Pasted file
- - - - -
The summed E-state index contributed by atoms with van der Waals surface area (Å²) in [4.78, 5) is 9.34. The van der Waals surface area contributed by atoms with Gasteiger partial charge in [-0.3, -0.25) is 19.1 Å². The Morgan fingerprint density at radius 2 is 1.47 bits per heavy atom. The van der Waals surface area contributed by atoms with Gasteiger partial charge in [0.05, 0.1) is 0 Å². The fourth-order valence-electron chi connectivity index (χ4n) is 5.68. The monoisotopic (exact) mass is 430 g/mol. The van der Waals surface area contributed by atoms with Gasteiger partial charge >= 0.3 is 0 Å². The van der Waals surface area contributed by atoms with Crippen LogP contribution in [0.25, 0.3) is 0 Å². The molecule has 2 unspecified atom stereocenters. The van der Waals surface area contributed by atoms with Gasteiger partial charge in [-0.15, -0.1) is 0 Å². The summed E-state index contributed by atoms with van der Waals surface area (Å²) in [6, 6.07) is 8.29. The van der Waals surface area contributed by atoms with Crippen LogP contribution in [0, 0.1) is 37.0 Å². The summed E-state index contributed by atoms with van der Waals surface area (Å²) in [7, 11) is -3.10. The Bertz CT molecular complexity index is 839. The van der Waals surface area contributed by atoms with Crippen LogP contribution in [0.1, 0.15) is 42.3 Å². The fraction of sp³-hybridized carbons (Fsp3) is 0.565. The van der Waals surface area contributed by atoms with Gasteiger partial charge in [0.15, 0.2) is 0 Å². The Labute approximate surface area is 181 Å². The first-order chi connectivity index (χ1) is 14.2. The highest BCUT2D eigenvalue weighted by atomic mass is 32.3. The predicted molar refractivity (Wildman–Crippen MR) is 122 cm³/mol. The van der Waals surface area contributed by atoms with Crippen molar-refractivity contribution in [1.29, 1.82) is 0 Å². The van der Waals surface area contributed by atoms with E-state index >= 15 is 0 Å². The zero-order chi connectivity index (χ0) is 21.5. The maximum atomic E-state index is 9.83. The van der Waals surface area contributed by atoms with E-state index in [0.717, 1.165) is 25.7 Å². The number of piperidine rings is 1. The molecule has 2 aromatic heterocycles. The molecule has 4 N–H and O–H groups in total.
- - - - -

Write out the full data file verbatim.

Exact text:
The summed E-state index contributed by atoms with van der Waals surface area (Å²) in [4.78, 5) is 9.34. The van der Waals surface area contributed by atoms with Gasteiger partial charge in [-0.3, -0.25) is 19.1 Å². The Morgan fingerprint density at radius 2 is 1.47 bits per heavy atom. The van der Waals surface area contributed by atoms with Gasteiger partial charge in [0.05, 0.1) is 0 Å². The fourth-order valence-electron chi connectivity index (χ4n) is 5.68. The monoisotopic (exact) mass is 430 g/mol. The van der Waals surface area contributed by atoms with Gasteiger partial charge >= 0.3 is 0 Å². The van der Waals surface area contributed by atoms with Crippen LogP contribution in [0.25, 0.3) is 0 Å². The molecule has 2 unspecified atom stereocenters. The van der Waals surface area contributed by atoms with Gasteiger partial charge in [-0.15, -0.1) is 0 Å². The summed E-state index contributed by atoms with van der Waals surface area (Å²) in [6, 6.07) is 8.29. The van der Waals surface area contributed by atoms with Crippen LogP contribution in [0, 0.1) is 37.0 Å². The summed E-state index contributed by atoms with van der Waals surface area (Å²) in [7, 11) is -3.10. The Bertz CT molecular complexity index is 839. The van der Waals surface area contributed by atoms with Crippen LogP contribution in [0.1, 0.15) is 42.3 Å². The fraction of sp³-hybridized carbons (Fsp3) is 0.565. The van der Waals surface area contributed by atoms with Gasteiger partial charge in [0.15, 0.2) is 0 Å². The Labute approximate surface area is 181 Å². The first-order chi connectivity index (χ1) is 14.2. The highest BCUT2D eigenvalue weighted by atomic mass is 32.3. The predicted molar refractivity (Wildman–Crippen MR) is 122 cm³/mol. The van der Waals surface area contributed by atoms with Crippen molar-refractivity contribution in [1.29, 1.82) is 0 Å². The van der Waals surface area contributed by atoms with E-state index >= 15 is 0 Å². The zero-order chi connectivity index (χ0) is 21.5. The maximum atomic E-state index is 9.83. The van der Waals surface area contributed by atoms with E-state index in [0.717, 1.165) is 25.7 Å². The number of piperidine rings is 1. The molecule has 2 aromatic heterocycles. The molecule has 4 N–H and O–H groups in total.